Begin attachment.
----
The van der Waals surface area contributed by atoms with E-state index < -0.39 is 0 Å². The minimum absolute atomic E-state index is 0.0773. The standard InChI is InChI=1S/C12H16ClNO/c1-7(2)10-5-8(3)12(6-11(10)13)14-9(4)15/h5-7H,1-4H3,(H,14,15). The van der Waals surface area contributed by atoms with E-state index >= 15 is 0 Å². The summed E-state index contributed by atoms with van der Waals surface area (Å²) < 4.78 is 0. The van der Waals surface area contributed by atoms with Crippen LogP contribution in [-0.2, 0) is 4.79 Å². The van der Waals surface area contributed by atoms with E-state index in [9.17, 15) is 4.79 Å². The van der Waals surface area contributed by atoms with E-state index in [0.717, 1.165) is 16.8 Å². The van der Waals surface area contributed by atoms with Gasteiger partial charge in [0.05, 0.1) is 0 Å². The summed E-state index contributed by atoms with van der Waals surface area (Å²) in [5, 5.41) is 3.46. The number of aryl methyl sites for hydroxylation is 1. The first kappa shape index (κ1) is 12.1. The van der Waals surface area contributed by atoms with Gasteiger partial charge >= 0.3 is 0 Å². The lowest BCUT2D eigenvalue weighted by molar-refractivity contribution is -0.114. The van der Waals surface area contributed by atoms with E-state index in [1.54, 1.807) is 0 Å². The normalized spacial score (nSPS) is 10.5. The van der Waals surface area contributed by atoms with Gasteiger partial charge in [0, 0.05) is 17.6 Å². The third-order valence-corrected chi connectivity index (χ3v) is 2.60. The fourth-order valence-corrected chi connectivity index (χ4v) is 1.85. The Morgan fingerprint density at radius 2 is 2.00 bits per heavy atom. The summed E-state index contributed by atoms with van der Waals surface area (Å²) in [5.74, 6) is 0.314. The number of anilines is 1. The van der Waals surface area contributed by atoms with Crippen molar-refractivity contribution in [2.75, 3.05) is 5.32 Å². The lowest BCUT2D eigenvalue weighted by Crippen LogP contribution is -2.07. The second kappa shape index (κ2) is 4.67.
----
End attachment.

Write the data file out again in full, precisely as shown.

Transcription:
The van der Waals surface area contributed by atoms with E-state index < -0.39 is 0 Å². The minimum absolute atomic E-state index is 0.0773. The standard InChI is InChI=1S/C12H16ClNO/c1-7(2)10-5-8(3)12(6-11(10)13)14-9(4)15/h5-7H,1-4H3,(H,14,15). The van der Waals surface area contributed by atoms with E-state index >= 15 is 0 Å². The summed E-state index contributed by atoms with van der Waals surface area (Å²) < 4.78 is 0. The van der Waals surface area contributed by atoms with Crippen LogP contribution in [-0.2, 0) is 4.79 Å². The van der Waals surface area contributed by atoms with E-state index in [9.17, 15) is 4.79 Å². The van der Waals surface area contributed by atoms with E-state index in [0.717, 1.165) is 16.8 Å². The van der Waals surface area contributed by atoms with Gasteiger partial charge in [0.05, 0.1) is 0 Å². The summed E-state index contributed by atoms with van der Waals surface area (Å²) in [5, 5.41) is 3.46. The number of aryl methyl sites for hydroxylation is 1. The first kappa shape index (κ1) is 12.1. The van der Waals surface area contributed by atoms with Gasteiger partial charge >= 0.3 is 0 Å². The lowest BCUT2D eigenvalue weighted by molar-refractivity contribution is -0.114. The van der Waals surface area contributed by atoms with E-state index in [1.54, 1.807) is 0 Å². The normalized spacial score (nSPS) is 10.5. The van der Waals surface area contributed by atoms with Gasteiger partial charge in [0, 0.05) is 17.6 Å². The third-order valence-corrected chi connectivity index (χ3v) is 2.60. The fourth-order valence-corrected chi connectivity index (χ4v) is 1.85. The Morgan fingerprint density at radius 2 is 2.00 bits per heavy atom. The summed E-state index contributed by atoms with van der Waals surface area (Å²) in [5.74, 6) is 0.314. The number of anilines is 1. The van der Waals surface area contributed by atoms with Crippen molar-refractivity contribution in [2.75, 3.05) is 5.32 Å². The lowest BCUT2D eigenvalue weighted by Crippen LogP contribution is -2.07. The second kappa shape index (κ2) is 4.67.